Dosage Ranges and Duration of Administration

DHEA is available without a prescription. Dosages for men and women differ; men seem to tolerate higher doses. Men can safely take up to 50 mg/day; women should not take more than 25 mg/day. Positive effects have been noted at dosages as low as 5 mg/day. Because the long-term effects of DHEA supplementation have not been studied and data from clinical trials is virtually nonexistent, the safety and efficacy of DHEA has not been determined.


Side Effects/Toxicology

High doses of DHEA are associated with negative side effects for both men and women. However, the administration of high doses may be appropriate when treating serious illness (e.g., autoimmune diseases). High doses may inhibit the body's natural ability to synthesize DHEA and may be hepatotoxic. In addition, women should be alert for any signs of masculinization because the end products of DHEA in women are androgens (male hormones). Possible signs include loss of hair on the head, hair growth on the face, weight gain around the waist, and acne. Men should also be alert for signs of excess testosterone (e.g., sexual aggressiveness, testicular atrophy, aggressive tendencies, male pattern baldness, and high blood pressure). Blood levels of DHEA should be checked every six months.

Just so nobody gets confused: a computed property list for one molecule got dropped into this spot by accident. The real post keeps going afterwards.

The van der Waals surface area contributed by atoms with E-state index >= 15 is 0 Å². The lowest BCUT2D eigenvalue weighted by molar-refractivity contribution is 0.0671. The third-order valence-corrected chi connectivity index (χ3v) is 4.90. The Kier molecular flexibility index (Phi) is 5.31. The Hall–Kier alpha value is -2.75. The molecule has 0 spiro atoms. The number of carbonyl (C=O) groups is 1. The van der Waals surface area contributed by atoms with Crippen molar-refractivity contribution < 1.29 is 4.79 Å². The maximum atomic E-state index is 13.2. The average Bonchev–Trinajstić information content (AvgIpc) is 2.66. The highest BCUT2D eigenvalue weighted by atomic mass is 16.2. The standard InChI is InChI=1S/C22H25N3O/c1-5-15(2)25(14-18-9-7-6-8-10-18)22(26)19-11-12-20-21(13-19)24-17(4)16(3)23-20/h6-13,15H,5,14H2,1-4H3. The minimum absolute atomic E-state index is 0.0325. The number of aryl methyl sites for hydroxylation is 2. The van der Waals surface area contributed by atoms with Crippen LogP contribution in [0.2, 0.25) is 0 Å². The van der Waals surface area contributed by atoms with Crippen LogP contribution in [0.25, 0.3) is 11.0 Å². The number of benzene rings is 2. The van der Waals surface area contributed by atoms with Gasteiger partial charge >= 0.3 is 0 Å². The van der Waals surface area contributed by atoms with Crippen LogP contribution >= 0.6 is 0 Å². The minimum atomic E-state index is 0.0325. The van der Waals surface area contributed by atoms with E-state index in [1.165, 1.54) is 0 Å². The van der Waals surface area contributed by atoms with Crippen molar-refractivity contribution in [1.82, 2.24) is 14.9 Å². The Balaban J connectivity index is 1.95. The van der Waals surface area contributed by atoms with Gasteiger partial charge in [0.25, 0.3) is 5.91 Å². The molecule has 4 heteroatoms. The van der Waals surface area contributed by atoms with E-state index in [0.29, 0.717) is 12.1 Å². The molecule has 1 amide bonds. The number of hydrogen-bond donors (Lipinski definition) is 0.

Warnings/Contraindications/Precautions

Because DHEA is a precursor of estrogen and testosterone, patients with hormone-sensitive cancers (e.g., breast, prostate, ovarian, testicular) should avoid taking DHEA.

DHEA is not recommended for people under the age of 40, unless DHEA levels are known to be low (<130 mg/dL in women and <180 mg/dL in men).

The International Olympic Committee and the National Football League recently banned the use of DHEA by athletes because its effects are very similar to anabolic steroids.


Interactions
Azidothymidine (AZT); Zidovudine

When AZT-resistant and AZT-sensitive human HIV-1 cell isolates were inoculated with DHEA (50 M), viral replication was suppressed by over 50% (Yang et al. 1994). The addition of DHEA enhanced the cytopathic effect of AZT and inhibited reverse transcriptase activity. DHEA may play a role in the treatment of HIV infection as an adjunct to conventional therapies by inhibiting replication of HIV-1 cells and preventing resistance to AZT.

Barbiturates